Mexico, the Philippines and why women are key to resilience

Philippines women climate resilience
Flickr International Federation of Red Cross and Red Crescent Societies
Rescue workers in the Philippines after the 2009 typhoon season.

On Feb. 26, 1852, the HMS Birkenhead struck a cluster of rocks off the coast of South Africa. There weren't enough lifeboats for the 643 people aboard, and Capt. Robert Salmond immediately ordered the wives and children to board them while the men remained to try to save the ship.

This act of chivalry would become a standard maritime code of conduct summed up by the famous phrase "Women and children first." And while logic is behind it, this concept has helped to ingrain the notion that in times of crisis, women are primarily the helpless, not the helpers.

Following the #HerDay2015 Twitter discussions around International Women's Day and the Third U.N. Conference on Disaster Risk Reduction in Sendai, Japan, it seems an appropriate time to consider an important question: What is the role of women in reducing the risk of disaster?

Disaster sociologists Elaine Enarson and Betty Hearn Morrow argue in their book, "The Gendered Terrain of Disaster," that a gendered disaster analysis "builds on women's hard-won knowledge."

"Filipina mothers in evacuation centers, like African-American grandmothers raising youngsters in Miami's public housing, Scottish women starting over after flood and homeless women in Bangladesh, understand how class, race, and gender constrain their lives," Enarson and Morrow wrote. "They have experienced first-hand the gender politics of disaster relief."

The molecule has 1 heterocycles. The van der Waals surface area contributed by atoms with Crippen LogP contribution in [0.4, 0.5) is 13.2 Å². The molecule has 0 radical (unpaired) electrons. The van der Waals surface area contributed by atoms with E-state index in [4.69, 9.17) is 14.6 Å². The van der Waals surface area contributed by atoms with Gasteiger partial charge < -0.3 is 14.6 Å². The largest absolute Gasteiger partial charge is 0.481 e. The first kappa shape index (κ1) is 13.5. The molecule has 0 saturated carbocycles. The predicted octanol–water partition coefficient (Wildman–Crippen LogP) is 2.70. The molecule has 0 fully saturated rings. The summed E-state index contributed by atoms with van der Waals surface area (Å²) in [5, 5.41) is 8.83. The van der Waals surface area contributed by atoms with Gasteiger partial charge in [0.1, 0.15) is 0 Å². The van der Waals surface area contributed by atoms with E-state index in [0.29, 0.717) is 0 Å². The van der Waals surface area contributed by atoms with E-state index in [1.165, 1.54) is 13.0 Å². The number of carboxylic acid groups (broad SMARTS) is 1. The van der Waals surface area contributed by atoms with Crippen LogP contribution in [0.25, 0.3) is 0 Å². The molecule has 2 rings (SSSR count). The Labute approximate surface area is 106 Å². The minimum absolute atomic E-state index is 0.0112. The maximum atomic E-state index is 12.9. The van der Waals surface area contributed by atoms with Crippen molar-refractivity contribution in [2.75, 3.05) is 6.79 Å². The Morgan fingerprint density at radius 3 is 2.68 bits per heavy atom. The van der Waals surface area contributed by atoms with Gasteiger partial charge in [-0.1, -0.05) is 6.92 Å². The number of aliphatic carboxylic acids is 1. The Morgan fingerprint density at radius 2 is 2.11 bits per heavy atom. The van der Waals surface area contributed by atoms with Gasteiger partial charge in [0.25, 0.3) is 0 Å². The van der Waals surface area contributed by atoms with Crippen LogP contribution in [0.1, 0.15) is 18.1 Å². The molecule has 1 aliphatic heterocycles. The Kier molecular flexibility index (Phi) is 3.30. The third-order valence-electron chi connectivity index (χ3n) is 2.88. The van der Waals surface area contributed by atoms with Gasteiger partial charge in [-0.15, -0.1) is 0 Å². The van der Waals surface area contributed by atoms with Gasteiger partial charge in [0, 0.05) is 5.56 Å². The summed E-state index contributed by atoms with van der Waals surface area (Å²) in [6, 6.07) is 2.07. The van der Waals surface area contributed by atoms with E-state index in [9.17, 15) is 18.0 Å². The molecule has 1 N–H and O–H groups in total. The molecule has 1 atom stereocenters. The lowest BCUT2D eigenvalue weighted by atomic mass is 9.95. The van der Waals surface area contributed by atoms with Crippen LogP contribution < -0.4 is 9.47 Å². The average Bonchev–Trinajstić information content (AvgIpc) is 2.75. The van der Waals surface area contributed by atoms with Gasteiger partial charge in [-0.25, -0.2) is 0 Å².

In turn, men who have lost family members to disasters such as earthquakes or cyclones have learned, to their sorrow, about the risks that come with insecure housing or the inadequate warning systems, as well as how often a woman's "place" is taken for granted.

"In the process of coming into womanhood, girls learn practical strategies for disaster preparedness and crisis management," the authors explained. "The legacy of their mothers and grandmothers — in impoverished peasant societies and on the fringes of the world's great cities, but also among the new American homeless, farm migrants, and economically marginal families — is simply how to survive the relentless crises of everyday life."

Advancing a gendered disaster analysis will help to eliminate two incorrect assumptions in traditional emergency management thinking: one, that non-governmental forms of social organization, many of which are led by women, such as families and community-based groups, are ineffectual in crisis situations; and two, that during disasters women are passive victims.

Perhaps these assumptions, which have kept female voices and female-specific knowledge outside of the disaster preparedness and disaster risk reduction (DRR) discussions, have contributed to the fact that women are disproportionately affected by natural disasters.

Learning from Laos

Rooted in military strategy, conventional emergency planning is often described in terms of the "triple C's": chaos, command and control. In this traditional view, the assumed state during an emergency situation can be characterized as chaos, which can only be eliminated by command and control.

A gendered approach might add another "C": community. This kind of "bottom-up" planning is more inclusive and participatory than the "top-down" strategy that dominates traditional disaster risk reduction planning.

"Women play an important role in the process," said Rebecca Zorn, disaster risk management specialist for the United Nations Development Programme (UNDP), who spent 18 months in Laos training officials in community-based disaster risk reduction.

During this time, she worked with the Village Disaster Management Committee (VDMC), set up by the UNDP and the Laotian government to design an early warning system, disseminate disaster preparedness information and plan disaster risk reduction activities.